They were saddled with the burden of being "The only band that matters," in the late seventies and despite being shackled with such exaggerated expectations, darned if The Clash didn't manage to live up to that grandiose tag.
Especially on a rainy Oct. 13, 1982 night, thousands of miles from their native England home.
Playing to an audience in excess of 70,000 in support of the final leg of The Who's (first, but not last) Farewell Tour in New York City's famed Shea Stadium, The Clash proved once and for all that they were indeed punk rock's greatest band ever.
And thankfully, now there is a sonic document to support this.
Live at Shea Stadium (released Oct. 7 on Sony Legacy), is The Clash in all its revolutionary glory; on the stage, no holds barred, in front of its people.
The band was about to unravel at its seams, with drummer Topper Headon being replaced by original drummer Terry Chimes just after Combat Rock was finished, and in September of the next year, after The Clash had played in front of a half a million people at the US Festival, Mick Jones was fired. But one sure couldn't tell the band was struggling for its very existence by the performance The Clash turned in during their two-night Shea Stadium run.
The Clash don't pull any punches on Live at Shea Stadium, opening its 16-song set with three politically-charged numbers, delivered with force and fury by its three vocalists.
Guitarist Joe Strummer leads off with what has become a classic rock staple nearly 30 years after its release, "London Calling," followed by Jones' "Police On My Back" and bassist Paul Simonon's call-to-arms "The Guns of Brixton."
And after that trifecta, The Clash, who were certainly kindred spirits with the headlining act that night, never slow down or let up.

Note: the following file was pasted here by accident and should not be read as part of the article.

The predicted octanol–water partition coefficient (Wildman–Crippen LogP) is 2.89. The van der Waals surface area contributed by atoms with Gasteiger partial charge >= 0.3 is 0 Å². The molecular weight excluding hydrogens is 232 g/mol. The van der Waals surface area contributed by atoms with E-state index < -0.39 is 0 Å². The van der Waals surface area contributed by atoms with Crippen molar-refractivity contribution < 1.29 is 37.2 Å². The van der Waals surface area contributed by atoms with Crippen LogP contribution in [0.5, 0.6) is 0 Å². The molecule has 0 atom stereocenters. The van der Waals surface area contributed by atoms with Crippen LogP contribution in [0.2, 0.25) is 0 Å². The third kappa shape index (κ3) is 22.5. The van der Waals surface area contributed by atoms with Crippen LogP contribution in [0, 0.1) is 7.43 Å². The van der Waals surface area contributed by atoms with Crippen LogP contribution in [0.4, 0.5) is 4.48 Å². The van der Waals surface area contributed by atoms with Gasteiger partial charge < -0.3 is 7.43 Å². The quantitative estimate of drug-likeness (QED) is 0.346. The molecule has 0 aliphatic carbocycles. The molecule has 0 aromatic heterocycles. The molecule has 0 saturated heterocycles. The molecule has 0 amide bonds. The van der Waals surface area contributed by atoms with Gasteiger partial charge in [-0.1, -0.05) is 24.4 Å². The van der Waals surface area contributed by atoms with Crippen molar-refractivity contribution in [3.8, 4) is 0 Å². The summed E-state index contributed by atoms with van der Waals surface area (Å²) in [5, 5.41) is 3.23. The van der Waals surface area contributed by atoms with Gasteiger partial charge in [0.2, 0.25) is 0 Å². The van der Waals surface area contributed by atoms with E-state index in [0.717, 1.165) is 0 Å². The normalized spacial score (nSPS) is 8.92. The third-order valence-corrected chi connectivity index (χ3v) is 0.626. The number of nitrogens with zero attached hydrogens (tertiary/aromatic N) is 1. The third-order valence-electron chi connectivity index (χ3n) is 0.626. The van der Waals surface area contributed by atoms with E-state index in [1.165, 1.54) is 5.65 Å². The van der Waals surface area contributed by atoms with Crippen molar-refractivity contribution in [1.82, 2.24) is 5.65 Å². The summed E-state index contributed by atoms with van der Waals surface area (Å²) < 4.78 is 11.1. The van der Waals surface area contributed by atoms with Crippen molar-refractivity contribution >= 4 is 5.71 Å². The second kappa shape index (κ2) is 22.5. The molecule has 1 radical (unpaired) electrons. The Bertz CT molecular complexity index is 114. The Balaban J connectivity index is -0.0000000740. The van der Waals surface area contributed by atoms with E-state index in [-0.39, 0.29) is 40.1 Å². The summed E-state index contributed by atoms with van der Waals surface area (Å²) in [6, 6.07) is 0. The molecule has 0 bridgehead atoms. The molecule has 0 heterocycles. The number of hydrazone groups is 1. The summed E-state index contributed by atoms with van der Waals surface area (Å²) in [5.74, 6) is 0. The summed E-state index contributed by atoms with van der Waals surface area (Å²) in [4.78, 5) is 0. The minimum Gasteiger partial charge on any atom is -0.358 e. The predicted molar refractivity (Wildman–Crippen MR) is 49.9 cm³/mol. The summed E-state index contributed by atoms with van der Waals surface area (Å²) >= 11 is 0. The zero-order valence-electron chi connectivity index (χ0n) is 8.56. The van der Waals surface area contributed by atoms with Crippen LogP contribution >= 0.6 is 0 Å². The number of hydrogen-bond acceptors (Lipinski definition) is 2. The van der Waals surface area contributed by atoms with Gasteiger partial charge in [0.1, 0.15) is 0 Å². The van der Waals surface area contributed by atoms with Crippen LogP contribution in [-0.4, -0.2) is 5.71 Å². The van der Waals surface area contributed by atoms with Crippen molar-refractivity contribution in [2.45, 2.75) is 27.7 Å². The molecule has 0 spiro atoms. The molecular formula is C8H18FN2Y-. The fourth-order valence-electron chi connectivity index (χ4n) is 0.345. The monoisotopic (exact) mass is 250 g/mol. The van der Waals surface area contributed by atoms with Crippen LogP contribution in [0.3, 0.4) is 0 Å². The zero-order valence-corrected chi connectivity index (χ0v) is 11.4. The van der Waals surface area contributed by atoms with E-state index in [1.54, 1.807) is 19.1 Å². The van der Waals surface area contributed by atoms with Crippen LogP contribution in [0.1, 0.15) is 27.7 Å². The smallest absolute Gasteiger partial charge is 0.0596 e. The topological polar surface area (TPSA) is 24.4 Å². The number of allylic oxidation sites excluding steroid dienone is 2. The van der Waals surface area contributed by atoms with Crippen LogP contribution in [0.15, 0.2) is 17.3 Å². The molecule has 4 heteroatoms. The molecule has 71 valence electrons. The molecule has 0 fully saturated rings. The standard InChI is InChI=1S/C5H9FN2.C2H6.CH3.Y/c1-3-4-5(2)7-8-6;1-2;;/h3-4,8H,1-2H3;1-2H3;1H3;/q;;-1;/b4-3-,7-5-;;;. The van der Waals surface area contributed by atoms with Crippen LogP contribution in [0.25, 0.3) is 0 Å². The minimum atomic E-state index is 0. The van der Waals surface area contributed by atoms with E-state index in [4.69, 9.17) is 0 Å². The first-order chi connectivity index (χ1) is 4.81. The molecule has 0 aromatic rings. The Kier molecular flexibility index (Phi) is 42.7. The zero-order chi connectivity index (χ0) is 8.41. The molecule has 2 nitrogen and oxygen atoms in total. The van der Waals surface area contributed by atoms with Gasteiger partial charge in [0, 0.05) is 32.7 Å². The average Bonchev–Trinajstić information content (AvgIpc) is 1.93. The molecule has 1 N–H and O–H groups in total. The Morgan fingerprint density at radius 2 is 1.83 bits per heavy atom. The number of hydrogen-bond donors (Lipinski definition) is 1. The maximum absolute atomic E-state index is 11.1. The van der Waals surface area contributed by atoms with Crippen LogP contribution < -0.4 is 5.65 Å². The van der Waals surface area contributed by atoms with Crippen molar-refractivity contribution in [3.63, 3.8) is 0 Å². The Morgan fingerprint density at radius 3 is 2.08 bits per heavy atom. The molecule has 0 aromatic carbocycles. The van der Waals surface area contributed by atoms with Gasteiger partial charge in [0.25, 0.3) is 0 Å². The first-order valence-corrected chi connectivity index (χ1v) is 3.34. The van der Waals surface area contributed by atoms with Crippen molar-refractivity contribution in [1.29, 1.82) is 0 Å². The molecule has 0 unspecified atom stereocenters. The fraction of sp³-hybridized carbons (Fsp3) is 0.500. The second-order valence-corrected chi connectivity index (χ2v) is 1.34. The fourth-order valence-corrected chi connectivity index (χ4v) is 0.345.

Sprinkling newer numbers like "Rock The Casbah" and "Should I Stay Or Should I Go," a couple of the group's two highest charting singles, along with warhorses like "Career Opportunities" and their stirring version of "I Fought The Law," The Clash are hitting on all cylinders at Shea.
The superb sound quality of Live at Shea Stadium owes a great deal to the ears of legendary engineer Glyn Johns (Bob Dylan, Beatles, Rolling Stones, Led Zeppelin) who, despite the cavernous baseball stadium that it was recorded in, makes The Clash's fiery set feel intimate, like it went down in some West End pub in front of a few hundred people. And much of the credit, too, goes to The Who's Pete Townsend, who requested his crew to give The Clash all the juice they needed. "They (The Clash) were on fire. I told our sound guys to keep their level high," Townsend said.
And though prime-mover Joe Strummer is no longer around (he died of a heart defect in 2002), the legacy of the group he founded in the mid-seventies is secure, thanks to the blistering Live at Shea Stadium.